In recent election cycles, a rightward shift among white Southerners, and in some cases the loss of African-American supporters through racial redistricting, turned many long-held Democratic districts in the South red. Kentucky is an excellent example of this shift in voting behavior. Even though registered Democrats outnumber Republicans, the GOP controls the Governor's mansion, most other statewide elected offices, both chamber of the state legislature, and all but one of Kentucky's congressional seats. To win back those seats, Democrats in states like Kentucky will need to appeal to conservative voters. Unfortunately, little scholarly research directly addresses the practical question they need to answer: How can Democratic candidates attract right-leaning voters without sacrificing their credibility among voters on the left? On the basis of survey research conducted in Kentucky's 6th Congressional district during the 2018 midterm election, this paper argues that conservative voters respond positively to some crossover messaging from Democratic candidates, particular with respect to social issues.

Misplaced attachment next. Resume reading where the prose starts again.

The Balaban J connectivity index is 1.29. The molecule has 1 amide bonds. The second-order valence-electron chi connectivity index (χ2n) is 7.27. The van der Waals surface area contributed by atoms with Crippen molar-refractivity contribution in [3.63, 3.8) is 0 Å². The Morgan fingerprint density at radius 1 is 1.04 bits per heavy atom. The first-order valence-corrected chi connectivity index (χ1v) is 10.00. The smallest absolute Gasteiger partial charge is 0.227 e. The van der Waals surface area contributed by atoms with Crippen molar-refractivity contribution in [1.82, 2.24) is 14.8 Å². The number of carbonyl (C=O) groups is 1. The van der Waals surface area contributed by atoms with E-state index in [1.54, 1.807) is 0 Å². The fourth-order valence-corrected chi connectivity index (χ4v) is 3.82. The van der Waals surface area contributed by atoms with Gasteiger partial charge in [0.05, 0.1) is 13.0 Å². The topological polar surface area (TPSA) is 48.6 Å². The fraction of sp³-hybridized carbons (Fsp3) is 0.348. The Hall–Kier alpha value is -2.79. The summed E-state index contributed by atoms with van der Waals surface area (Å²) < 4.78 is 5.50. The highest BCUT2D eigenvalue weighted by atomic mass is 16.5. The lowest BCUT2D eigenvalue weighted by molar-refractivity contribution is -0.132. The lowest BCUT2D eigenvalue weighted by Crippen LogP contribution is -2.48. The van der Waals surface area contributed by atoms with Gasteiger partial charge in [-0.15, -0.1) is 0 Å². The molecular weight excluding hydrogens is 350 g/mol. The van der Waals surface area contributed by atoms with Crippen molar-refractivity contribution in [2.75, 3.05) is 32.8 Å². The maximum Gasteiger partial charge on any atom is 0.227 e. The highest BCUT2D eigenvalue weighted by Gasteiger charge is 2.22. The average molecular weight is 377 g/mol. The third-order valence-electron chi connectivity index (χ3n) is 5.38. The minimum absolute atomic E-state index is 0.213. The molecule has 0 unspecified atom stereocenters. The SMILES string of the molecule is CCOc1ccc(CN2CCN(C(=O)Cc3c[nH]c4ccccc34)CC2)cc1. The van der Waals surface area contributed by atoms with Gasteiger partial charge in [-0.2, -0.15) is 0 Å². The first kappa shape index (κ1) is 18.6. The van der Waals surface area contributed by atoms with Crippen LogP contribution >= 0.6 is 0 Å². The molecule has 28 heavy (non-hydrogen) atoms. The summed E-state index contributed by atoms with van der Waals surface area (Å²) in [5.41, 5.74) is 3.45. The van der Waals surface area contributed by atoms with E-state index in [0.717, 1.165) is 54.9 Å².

Fain, B. Gammon
"Red Dog, Blue Dog, Yellow Dog: How Democrats Can Use Strategic Communications to Attract Republican and Conservative Voters,"
Commonwealth Review of Political Science: Vol. 4:
1, Article 6.
Available at: https://digitalcommons.murraystate.edu/crps/vol4/iss1/6